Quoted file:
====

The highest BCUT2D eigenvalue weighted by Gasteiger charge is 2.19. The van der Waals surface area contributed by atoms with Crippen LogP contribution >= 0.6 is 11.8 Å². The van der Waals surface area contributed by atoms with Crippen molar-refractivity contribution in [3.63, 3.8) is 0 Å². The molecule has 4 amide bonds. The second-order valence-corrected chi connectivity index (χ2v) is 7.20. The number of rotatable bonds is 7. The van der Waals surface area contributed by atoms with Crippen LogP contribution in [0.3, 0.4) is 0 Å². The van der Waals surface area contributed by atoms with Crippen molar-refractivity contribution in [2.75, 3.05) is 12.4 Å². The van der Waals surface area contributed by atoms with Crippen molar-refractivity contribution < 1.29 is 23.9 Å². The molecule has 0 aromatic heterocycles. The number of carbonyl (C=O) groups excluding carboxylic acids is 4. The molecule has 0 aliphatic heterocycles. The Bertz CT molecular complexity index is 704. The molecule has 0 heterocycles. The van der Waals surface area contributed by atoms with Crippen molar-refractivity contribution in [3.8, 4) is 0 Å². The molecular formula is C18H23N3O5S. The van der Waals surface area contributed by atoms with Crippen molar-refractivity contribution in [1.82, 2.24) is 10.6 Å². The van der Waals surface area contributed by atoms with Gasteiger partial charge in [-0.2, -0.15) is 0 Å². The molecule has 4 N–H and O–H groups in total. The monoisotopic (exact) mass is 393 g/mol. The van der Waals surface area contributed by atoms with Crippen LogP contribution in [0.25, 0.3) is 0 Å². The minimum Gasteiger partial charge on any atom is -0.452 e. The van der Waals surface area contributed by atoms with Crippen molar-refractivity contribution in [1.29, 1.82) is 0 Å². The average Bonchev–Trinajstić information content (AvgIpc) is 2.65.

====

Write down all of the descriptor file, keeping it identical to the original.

The highest BCUT2D eigenvalue weighted by Gasteiger charge is 2.19. The van der Waals surface area contributed by atoms with Crippen LogP contribution >= 0.6 is 11.8 Å². The van der Waals surface area contributed by atoms with Crippen molar-refractivity contribution in [3.63, 3.8) is 0 Å². The molecule has 4 amide bonds. The second-order valence-corrected chi connectivity index (χ2v) is 7.20. The number of rotatable bonds is 7. The van der Waals surface area contributed by atoms with Crippen LogP contribution in [0.3, 0.4) is 0 Å². The van der Waals surface area contributed by atoms with Crippen molar-refractivity contribution in [2.75, 3.05) is 12.4 Å². The van der Waals surface area contributed by atoms with Crippen molar-refractivity contribution < 1.29 is 23.9 Å². The molecule has 0 aromatic heterocycles. The number of carbonyl (C=O) groups excluding carboxylic acids is 4. The molecule has 0 aliphatic heterocycles. The Bertz CT molecular complexity index is 704. The molecule has 0 heterocycles. The van der Waals surface area contributed by atoms with Crippen molar-refractivity contribution in [3.8, 4) is 0 Å². The molecular formula is C18H23N3O5S. The van der Waals surface area contributed by atoms with Crippen molar-refractivity contribution in [1.82, 2.24) is 10.6 Å². The van der Waals surface area contributed by atoms with Gasteiger partial charge in [-0.2, -0.15) is 0 Å². The molecule has 4 N–H and O–H groups in total. The monoisotopic (exact) mass is 393 g/mol. The van der Waals surface area contributed by atoms with Crippen LogP contribution in [0.25, 0.3) is 0 Å². The minimum Gasteiger partial charge on any atom is -0.452 e. The van der Waals surface area contributed by atoms with Crippen molar-refractivity contribution in [1.29, 1.82) is 0 Å². The average Bonchev–Trinajstić information content (AvgIpc) is 2.65.